I would really recommend you to have a look at this book and Hey! ….
It’s super easy because they even have a free pdf version uploaded online and on all their other publications www.slavsandtatars.com

 

Rietveld library catalog no: slav 1

Scattered Matter


Sunday, October 27, 2013

 

 

ES Sandberg1

 

The picture shows a manuscript called ‘Lectura sub aqua’, part of the series ‘Experimenta Typographica’ from 1943 by Willem Sandberg.

Sandberg, a Dutch graphic designer, typographer and long term director of the Stedelijk Museum Amsterdam was forced to hide when the German occupation authorities discovered that he was involved in the resistance. While concealed on different farms, Sandberg produced graphic works out of the materials he found there – utilizing collected quotations – that correspond with his view of the world.

The chosen manuscripts states: ‘La propriété c’est le vol’ – property is theft. The slogan is a quote from the French anarchist Pierre-Joseph Proudon, taken from his book from 1840 ‘What is property?’. Proudon was a French politician, largely considered to be the ‘father of anarchism’.

I find Sandberg’s manuscript an interesting starting point to ponder the relation between content and form. The repetition and graphical variations that he applies on the inherently strong political statement seem to point out the link between the visual appearance of the statement and its content. Moreover, I find it an compelling artistic choice to break down the phrase into a simplistic formula, eliminating all parts of the syntax apart from ‘propriété’ and ‘vol’, making the phrase into an undiluted juxtaposition of two nouns. I feel that the two words not only strengthen each other, but also get the message on a high conceptual level.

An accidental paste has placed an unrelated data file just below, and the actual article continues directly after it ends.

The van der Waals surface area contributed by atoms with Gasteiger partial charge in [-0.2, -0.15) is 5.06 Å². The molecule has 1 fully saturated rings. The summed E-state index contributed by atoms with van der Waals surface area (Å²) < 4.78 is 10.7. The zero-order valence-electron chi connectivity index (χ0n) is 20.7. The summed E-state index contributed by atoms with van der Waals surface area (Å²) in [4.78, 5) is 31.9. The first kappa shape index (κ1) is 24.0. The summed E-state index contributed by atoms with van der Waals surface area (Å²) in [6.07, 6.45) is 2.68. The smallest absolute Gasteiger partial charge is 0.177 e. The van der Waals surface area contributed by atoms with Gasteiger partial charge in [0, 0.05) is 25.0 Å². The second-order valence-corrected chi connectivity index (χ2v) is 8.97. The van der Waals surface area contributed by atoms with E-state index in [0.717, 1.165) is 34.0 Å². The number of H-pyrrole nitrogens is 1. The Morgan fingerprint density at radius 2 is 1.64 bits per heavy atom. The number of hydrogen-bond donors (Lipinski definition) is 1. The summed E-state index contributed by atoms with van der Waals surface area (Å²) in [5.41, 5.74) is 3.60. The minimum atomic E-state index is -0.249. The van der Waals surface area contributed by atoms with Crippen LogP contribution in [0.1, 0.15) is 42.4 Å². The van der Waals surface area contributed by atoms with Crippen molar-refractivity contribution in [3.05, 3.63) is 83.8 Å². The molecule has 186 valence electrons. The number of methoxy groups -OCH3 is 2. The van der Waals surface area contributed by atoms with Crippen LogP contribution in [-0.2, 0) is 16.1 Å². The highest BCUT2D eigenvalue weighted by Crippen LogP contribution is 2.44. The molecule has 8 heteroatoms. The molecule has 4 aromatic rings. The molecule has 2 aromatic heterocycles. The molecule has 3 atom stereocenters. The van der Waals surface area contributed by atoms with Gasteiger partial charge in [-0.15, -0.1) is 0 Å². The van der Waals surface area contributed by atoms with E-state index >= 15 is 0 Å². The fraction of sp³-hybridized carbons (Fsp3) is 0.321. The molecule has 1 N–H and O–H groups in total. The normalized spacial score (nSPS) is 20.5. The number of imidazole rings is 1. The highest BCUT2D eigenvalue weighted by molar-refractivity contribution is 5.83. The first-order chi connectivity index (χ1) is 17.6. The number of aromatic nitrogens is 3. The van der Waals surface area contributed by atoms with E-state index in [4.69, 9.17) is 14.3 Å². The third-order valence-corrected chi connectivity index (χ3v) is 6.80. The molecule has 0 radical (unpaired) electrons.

Sandberg’s work reminds me of some of the text works of Lawrence Weiner. Weiner started this conceptual artistic practice in the 1960′s/70′s utilizing brief phrases, statements or words combined in formulas put up on walls. I see quite strong analogies between the ways that the two creators employ typography as their medium, in spite of coming from different eras and creative practices. In the 1960′s and 70′s, when Weiner evolved as a conceptual artist, his work was considered extremely avantgarde. Looking at Sandberg’s work from 1943 gives me a new perspective on Weiner’s wall pieces.

ES Lawrence Weiner

As many of his statements manifest, Weiner is an artist strongly rooted in the present. At the event of the opening of his current solo show ‘Written on the wind’ at the Stedelijk Museum in Amsterdam, Weiner stated: ‘Time is looking at the sky and realizing that it moves.’ I always enjoy making connections between art works from different eras or fields. Discovering references between Weiner and Sandberg was nice, because it points out once more that there is no inherent difference between ‘applied art’ and the so-called ‘fine art’ that Weiner would belong to, if you would obey those categories. I don’t know where that difference would lay. I find it intriguing that once one decides to devote time and attention to art, it becomes inevitable to realize that similar tendencies have been and are present throughout art history, also crossing between fine arts and applied arts. Artists and designers work on certain ideas and develop certain styles that keep influencing each other, while those ideas keep gaining visual, symbolic and historical meaning with every new era they enter.